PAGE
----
Wednesday, January 19, 2011

Tight Trading Ranges on Hard trend days

Two boxes in the  Trend transition matrix are labeled TTR. Since TTRs are full of failed trades but often lead to strong breakouts, detecting and correctly trading TTRs is very important to your trading success. One of the common types of TTRs are found on a hard trend day such as today. Usually, after such a hard move of 10 points or so, the market moves horizontally in a TTR and is essentially a very weak pullback.

The move from b16 to b35 is a down to horizontal transition and is a TTR. Except the short below b19, every single price action entry failed. This is a very important example of why you need to stay out of a TTR. The only single kind of trade you can take is a breakout after a failed breakout on another side. b28 broke above the previous swing high of b19 and failed giving an A2 short below b36. Even if you could not read the A2 correctly, the fact that the market gave a shaved trend bar at the ema after a failed breakout is sufficient reason to go short.

Detecting and exiting on a TTR: Although today the TTR was of short duration, sometimes the TTR can last till the end of the day or at least till the last 90 minutes. Exiting when you detect the TTR is the right approach and here is how I do it. If a hard trend day suddenly produces tiny bars and dojis such as b17 and b18, I will worry a TTR is forming and exit on the next bear bar or near the previous swing low. Then I will wait for a failed breakout and assume we are are breaking out in the opposite direction especially if the failure would break with trend (most TTRs are w/trend flags). Occasionally TTRs will give a double bottom pullback and reverse up and I will usually take that trade only if the other side of the TTR is at least one 6 ticks away.

Today's Summary

strong trend gives very few successful counter-trend trades while a hard trend has legs that move many points. This usually means a hard trend can give a windfall if you swing it yet it can erase all the winnings if it does reverse. My approach is to take some or all off whenever I expect the market to go into a tight trading range and re-enter on the next signal. Traders who trade large number of contracts can simply keep taking profit at every swing extreme or preset targets of +2, +4, +8 etc.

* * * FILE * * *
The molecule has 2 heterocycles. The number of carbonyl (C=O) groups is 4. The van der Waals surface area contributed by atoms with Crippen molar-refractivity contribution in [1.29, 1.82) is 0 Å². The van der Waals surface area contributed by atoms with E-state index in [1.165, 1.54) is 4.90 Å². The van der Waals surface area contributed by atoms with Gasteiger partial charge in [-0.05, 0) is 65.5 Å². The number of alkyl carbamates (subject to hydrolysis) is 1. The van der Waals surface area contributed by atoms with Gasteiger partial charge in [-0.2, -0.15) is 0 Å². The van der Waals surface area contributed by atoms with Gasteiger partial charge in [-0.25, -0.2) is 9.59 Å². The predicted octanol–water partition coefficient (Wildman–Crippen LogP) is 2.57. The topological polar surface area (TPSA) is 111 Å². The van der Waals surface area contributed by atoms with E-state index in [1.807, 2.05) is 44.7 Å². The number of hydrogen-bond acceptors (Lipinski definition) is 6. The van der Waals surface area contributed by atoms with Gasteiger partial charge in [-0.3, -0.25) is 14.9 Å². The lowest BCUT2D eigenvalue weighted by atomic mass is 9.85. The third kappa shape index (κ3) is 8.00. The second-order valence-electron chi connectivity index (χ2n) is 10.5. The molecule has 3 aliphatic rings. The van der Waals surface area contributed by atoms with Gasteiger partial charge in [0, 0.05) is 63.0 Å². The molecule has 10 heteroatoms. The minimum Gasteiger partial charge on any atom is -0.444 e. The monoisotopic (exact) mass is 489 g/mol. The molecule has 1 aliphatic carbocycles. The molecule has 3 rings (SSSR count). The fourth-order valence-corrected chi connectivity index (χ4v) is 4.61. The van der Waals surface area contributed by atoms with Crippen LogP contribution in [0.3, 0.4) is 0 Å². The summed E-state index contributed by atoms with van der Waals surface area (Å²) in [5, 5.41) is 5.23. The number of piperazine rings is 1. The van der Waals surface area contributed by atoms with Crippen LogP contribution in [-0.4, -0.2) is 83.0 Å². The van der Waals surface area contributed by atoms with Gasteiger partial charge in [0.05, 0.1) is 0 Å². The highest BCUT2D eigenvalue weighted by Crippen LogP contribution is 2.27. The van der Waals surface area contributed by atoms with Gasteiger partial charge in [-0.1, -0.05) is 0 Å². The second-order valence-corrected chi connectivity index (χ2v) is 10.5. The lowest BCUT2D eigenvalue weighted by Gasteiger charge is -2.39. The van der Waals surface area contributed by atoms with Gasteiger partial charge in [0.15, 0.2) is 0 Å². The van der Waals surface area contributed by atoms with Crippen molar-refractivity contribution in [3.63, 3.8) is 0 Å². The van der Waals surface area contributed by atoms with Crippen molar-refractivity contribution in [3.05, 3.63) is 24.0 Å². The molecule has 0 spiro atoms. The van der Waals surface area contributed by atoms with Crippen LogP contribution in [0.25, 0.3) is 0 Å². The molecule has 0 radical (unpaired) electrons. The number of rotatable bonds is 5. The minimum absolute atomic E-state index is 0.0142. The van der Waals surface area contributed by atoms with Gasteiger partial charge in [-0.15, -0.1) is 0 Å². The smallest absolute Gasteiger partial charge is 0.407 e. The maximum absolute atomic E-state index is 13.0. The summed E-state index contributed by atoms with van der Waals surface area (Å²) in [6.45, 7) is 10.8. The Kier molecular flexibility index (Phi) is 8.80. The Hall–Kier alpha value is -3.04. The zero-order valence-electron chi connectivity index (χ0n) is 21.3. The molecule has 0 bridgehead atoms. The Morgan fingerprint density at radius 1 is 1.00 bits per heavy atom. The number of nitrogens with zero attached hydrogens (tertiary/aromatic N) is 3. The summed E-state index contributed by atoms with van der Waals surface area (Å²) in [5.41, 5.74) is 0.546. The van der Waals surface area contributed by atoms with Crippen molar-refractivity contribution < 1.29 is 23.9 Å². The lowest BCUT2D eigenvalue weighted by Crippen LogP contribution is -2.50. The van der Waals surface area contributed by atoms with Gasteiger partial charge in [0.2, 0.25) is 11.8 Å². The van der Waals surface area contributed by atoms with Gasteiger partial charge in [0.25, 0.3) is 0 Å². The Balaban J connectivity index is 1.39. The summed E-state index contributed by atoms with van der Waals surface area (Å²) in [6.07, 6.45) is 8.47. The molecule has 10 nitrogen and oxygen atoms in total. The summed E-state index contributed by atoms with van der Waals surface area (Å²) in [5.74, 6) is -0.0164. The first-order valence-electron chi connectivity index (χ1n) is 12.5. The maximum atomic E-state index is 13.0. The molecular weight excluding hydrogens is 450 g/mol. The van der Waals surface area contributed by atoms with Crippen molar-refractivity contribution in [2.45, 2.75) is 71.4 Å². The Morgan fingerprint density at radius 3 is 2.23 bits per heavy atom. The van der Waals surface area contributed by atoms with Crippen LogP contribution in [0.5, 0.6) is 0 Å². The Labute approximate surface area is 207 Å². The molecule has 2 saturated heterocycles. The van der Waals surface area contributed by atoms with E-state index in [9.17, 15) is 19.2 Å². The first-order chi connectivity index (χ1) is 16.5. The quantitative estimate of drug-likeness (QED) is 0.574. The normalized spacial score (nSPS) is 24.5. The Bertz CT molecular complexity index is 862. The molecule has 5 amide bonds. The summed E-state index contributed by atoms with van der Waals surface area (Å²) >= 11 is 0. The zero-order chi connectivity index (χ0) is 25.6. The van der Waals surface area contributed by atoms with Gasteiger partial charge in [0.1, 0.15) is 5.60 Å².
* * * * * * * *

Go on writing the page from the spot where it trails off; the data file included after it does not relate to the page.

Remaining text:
The first bar today was a doji with a 1t body but its entry bar was a strong bear bar. A gap day with such a strong entry bar is sufficient cause to short below it. Cautious traders could enter below the first pullback at b9. The actual entry is below b8, which happens to be the entry bar of the b7 longs and will likely cause a selloff. This is also a failed H1 trade (fH1) that should give a measured move of just under 5 points. 

The TTR fBO trade described above is also a very obvious trade once you are able to read it correctly.

b41 was a possible W reversal but there were plenty of signs that the signal was bad. b43 was an outside up bar that never triggered. The db bar b43 was a doji, which like the outside bar was a trading range type of bar. You did ok if you bought above any of these but its doubtful it would reverse hard. There was no W1P and therefore the Gap bar at b50 was a good short and could be held till a new LOD.


  1. Cad, I, along with some other people, are confused with the term 'hard trend'. How can you describe it, and how is it different from a 'strong trend'? Thanks.

  2. "The actual entry is below b8, which happens to be the entry bar of the b7 longs and will likely cause a sell off."
    Hi Cad, why is the actual entry below b8 and not b9? Because of the shape of b9?

  3. TD, inside bar entries are below the breakout of the containing outside bar. When the inside bar is large or is a small bar at the end of a large bar or shaved, you can enter below the inside bar itself.